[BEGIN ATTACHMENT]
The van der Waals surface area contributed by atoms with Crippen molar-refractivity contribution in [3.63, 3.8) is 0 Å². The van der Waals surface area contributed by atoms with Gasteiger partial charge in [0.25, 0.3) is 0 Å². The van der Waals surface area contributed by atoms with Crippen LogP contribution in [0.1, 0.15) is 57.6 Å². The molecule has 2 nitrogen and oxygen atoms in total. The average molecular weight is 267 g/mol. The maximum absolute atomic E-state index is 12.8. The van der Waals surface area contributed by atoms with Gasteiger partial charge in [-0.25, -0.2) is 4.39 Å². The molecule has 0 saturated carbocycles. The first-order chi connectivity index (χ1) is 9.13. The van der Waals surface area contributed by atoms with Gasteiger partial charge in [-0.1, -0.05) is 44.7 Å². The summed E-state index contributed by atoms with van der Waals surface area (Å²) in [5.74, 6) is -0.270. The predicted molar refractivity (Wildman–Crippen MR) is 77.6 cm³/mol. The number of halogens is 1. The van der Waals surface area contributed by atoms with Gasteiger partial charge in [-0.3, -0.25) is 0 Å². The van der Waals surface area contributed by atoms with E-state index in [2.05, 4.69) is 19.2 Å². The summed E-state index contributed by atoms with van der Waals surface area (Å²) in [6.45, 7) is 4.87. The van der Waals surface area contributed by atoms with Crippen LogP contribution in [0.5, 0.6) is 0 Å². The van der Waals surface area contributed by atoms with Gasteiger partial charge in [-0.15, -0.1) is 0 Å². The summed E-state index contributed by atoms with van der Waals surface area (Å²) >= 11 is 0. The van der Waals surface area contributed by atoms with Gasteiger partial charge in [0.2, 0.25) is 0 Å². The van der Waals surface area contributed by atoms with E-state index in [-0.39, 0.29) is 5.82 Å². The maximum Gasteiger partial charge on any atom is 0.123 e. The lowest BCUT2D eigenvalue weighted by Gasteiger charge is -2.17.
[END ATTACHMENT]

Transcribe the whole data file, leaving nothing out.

The van der Waals surface area contributed by atoms with Crippen molar-refractivity contribution in [3.63, 3.8) is 0 Å². The van der Waals surface area contributed by atoms with Gasteiger partial charge in [0.25, 0.3) is 0 Å². The van der Waals surface area contributed by atoms with Crippen LogP contribution in [0.1, 0.15) is 57.6 Å². The molecule has 2 nitrogen and oxygen atoms in total. The average molecular weight is 267 g/mol. The maximum absolute atomic E-state index is 12.8. The van der Waals surface area contributed by atoms with Gasteiger partial charge in [-0.25, -0.2) is 4.39 Å². The molecule has 0 saturated carbocycles. The first-order chi connectivity index (χ1) is 9.13. The van der Waals surface area contributed by atoms with Gasteiger partial charge in [-0.1, -0.05) is 44.7 Å². The summed E-state index contributed by atoms with van der Waals surface area (Å²) in [5.74, 6) is -0.270. The predicted molar refractivity (Wildman–Crippen MR) is 77.6 cm³/mol. The number of halogens is 1. The van der Waals surface area contributed by atoms with Gasteiger partial charge in [-0.3, -0.25) is 0 Å². The van der Waals surface area contributed by atoms with E-state index in [2.05, 4.69) is 19.2 Å². The summed E-state index contributed by atoms with van der Waals surface area (Å²) in [6.45, 7) is 4.87. The van der Waals surface area contributed by atoms with Crippen LogP contribution in [0.5, 0.6) is 0 Å². The van der Waals surface area contributed by atoms with Gasteiger partial charge in [-0.15, -0.1) is 0 Å². The summed E-state index contributed by atoms with van der Waals surface area (Å²) >= 11 is 0. The van der Waals surface area contributed by atoms with Gasteiger partial charge in [0.2, 0.25) is 0 Å². The van der Waals surface area contributed by atoms with E-state index in [-0.39, 0.29) is 5.82 Å². The maximum Gasteiger partial charge on any atom is 0.123 e. The lowest BCUT2D eigenvalue weighted by Gasteiger charge is -2.17.